Citizenship and a Samsung tablet – Robert’s story


There’s a wee boy in Chandler, Arizona, USA. He’s 15 months old and his name is Robert. He has some baby toys but his favourite thing in the entire world isn’t a toy. Robert loves his mum’s Samsung tablet. He calls it ‘Da da’ and carries it around the house all the time.

Robert hasn’t seen his father since he was 6 months old. The tablet is all he knows of him. They talk on Skype when they can, but there isn’t always a good connection; he doesn’t understand why his dad is sometimes sad when they talk and play.

His dad isn’t in the army; he isn’t working overseas; he’s not in prison; he’s not in hospital. Robert’s dad is in the UK, working desperately to get his wee boy back. Robert is a UK citizen, born in Scotland. His dad is a UK citizen and his eight year-old sister has a permanent visa to live in the UK. But they can’t because Robert’s mum, Jodie, is American.

In March of 2012, Jodie was torn. Her dad, her only parent, had been ill with a serious heart condition for some time when her stepmum called to say that he had been taken to the hospital again. Jodie was terrified that he would die without having seen his grandson. She also wanted a chance to say goodbye. She was living in Scotland with her husband, Gavin, but her dad was in California. At the time, Jodie was working hard to support her husband through University in Scotland. Gavin worked a few hours as a youth worker but Jodie was the financial mainstay of the family. She was coming up on the end of her second two-year settlement visa and would have been eligible to apply for permanent status. She knew that they didn’t have enough money saved for that application and for tickets to fly to California. She chose the latter.

In early April, Jodie boarded a flight to California with her young daughter and baby Robert, leaving Gavin to finish his degree in Scotland. Before she left, Jodie rang the Home Office and was told that, when necessary, she would be able to apply for a visa to come home from the US ‘no problem’. She lived and worked in the US, spending as much time as possible with her dad who, despite his illness, was overjoyed to see his grandchildren. Jodie and Gavin talked about perhaps moving back to the US for a while so that she could be with her dad more, allowing him to get to know the kids. They didn’t get that chance; Jodie’s dad died in September.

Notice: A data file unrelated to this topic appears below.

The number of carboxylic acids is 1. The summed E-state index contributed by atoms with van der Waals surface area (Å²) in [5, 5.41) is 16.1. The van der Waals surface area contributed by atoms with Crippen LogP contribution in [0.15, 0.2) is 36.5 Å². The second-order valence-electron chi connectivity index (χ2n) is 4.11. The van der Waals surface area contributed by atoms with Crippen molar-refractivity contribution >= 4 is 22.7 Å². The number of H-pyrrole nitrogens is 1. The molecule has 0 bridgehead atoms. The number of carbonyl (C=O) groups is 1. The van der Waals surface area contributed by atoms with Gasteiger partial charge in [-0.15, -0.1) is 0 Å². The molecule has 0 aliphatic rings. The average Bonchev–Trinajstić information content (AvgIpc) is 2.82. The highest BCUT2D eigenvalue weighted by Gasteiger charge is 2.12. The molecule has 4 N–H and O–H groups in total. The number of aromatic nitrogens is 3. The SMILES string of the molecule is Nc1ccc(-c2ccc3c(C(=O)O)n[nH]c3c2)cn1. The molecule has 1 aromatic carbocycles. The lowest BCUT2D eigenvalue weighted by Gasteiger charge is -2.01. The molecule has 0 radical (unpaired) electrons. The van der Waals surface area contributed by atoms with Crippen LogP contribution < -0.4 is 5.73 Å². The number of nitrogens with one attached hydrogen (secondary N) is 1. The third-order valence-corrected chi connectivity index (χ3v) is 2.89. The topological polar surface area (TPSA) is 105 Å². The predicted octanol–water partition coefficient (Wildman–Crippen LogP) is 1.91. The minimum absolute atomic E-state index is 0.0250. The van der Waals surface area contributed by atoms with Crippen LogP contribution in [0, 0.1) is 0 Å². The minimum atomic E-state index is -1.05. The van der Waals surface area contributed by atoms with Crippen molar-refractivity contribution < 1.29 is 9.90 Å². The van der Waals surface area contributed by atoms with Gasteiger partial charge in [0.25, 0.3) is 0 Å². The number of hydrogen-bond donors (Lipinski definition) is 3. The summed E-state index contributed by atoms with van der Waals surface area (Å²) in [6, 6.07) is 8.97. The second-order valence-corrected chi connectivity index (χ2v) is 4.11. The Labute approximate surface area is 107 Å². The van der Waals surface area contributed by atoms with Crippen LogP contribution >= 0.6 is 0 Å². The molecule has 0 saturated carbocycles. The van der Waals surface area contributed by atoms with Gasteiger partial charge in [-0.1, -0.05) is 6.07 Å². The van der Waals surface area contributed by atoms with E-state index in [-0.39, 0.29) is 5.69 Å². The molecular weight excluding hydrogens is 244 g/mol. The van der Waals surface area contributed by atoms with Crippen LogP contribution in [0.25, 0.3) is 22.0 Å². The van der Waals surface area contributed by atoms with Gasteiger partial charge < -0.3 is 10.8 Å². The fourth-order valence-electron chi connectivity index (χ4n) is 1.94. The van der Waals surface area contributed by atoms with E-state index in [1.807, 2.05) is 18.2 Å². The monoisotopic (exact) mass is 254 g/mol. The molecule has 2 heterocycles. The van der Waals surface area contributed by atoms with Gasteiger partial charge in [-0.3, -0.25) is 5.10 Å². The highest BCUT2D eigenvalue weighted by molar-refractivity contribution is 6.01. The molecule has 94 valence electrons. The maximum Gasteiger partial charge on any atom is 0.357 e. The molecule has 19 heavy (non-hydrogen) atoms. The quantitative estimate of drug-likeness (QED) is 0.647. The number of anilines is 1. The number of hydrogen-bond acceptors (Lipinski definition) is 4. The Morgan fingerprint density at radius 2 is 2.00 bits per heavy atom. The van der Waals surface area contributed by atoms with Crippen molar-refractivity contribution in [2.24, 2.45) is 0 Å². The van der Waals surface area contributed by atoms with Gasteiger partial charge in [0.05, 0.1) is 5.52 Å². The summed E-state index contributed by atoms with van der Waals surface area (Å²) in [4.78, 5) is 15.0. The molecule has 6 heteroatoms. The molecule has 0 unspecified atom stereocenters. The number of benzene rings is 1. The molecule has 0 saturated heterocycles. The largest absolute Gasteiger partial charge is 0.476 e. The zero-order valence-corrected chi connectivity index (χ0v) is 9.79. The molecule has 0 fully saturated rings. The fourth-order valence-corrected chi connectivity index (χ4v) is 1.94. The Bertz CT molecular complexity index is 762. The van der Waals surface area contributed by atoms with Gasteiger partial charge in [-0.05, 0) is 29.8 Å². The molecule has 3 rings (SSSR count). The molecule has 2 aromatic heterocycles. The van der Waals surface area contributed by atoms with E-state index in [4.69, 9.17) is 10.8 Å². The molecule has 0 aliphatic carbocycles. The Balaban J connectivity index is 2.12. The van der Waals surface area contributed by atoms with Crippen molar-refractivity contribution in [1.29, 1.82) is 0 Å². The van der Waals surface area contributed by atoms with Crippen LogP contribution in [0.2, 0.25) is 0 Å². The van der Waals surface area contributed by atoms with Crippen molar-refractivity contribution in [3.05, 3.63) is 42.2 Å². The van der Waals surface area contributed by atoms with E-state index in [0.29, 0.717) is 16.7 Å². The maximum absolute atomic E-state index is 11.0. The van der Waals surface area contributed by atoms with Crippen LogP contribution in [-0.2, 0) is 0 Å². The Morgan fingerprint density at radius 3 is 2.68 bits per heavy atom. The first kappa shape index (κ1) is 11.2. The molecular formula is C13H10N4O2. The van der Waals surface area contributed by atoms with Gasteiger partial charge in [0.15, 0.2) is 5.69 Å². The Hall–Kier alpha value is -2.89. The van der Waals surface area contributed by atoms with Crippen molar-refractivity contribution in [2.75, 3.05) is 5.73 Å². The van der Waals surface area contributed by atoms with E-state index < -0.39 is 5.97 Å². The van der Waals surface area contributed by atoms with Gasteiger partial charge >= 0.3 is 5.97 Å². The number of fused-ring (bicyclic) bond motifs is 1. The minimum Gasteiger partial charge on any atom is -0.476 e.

After the funeral, in November, Jodie applied for a new visa to come home to Scotland – the one that would be ‘no problem’. She discovered that while she had been helping to care for her dad, the UK Government had quietly instituted new ’family’ immigration rules. The time she had spent working and paying taxes in the UK didn’t count; since Gavin was the UK citizen, she couldn’t apply for a new visa without 6 months proof of his income. Gavin had been a full-time student, entering his final year. He didn’t have 6 months’ proof of income. Jodie and the children couldn’t come home.

Gavin immediately quit university, without graduating, but didn’t land a job right away. It took time to put together the necessary documents, bank statements, proof they would have a place to live, and proof that Robert was a citizen. In the meantime, Jodie and the children became nomads. They roamed through several states, staying with various relatives, moving Robert’s sister from school to school – all while Gavin worked 70 hours per week to put together proof of the necessary income level. Without his degree, Gavin had to take low-paying jobs, which required him to work a punishing schedule of 12-hour night shifts to make the money. But, he was absolutely determined to do it. They kept in touch via late night phone calls and Skype. Christmas was hard.

The situation this family found itself in was not of their making. They are not ‘scroungers’ or ‘benefit tourists’ with a nefarious plan to come back home so they can ‘sponge’ off the UK system. They just want to work and have a good life like anyone else. Before Jodie’s dad was taken ill they were well on their way to doing it. Jodie had worked hard in Scotland, supporting her husband and keeping the family going. Gavin was just a few months away from graduating. Two out of the four members of their family are UK born yet they have been kept apart and punished by a law that picks on UK citizens whose only ‘crime’ is falling in love and marrying someone from outside the EU.

These families are the most vulnerable because they are the only group of immigrants over whom the UK government has complete control; it represents a tiny portion of immigration statistics but one the government has selected.  Gavin has missed the first year of his son’s life solely because his wife wanted to see her dying father.  His family have been forced to be nomads, wandering from relative to relative and state to state. Their home is in Scotland but they can’t get back.

Robert’s big sister kept telling her dad she wanted a hug and she wanted to see her friends. She wonders if, perhaps, her dad didn’t love her any more. She doesn’t understand why she can’t just come home.

This policy is hardest on the children.  How does one explain that daddy and mummy love you, but the government says you can’t see them? There are no adequate words. And a Samsung tablet is no substitute.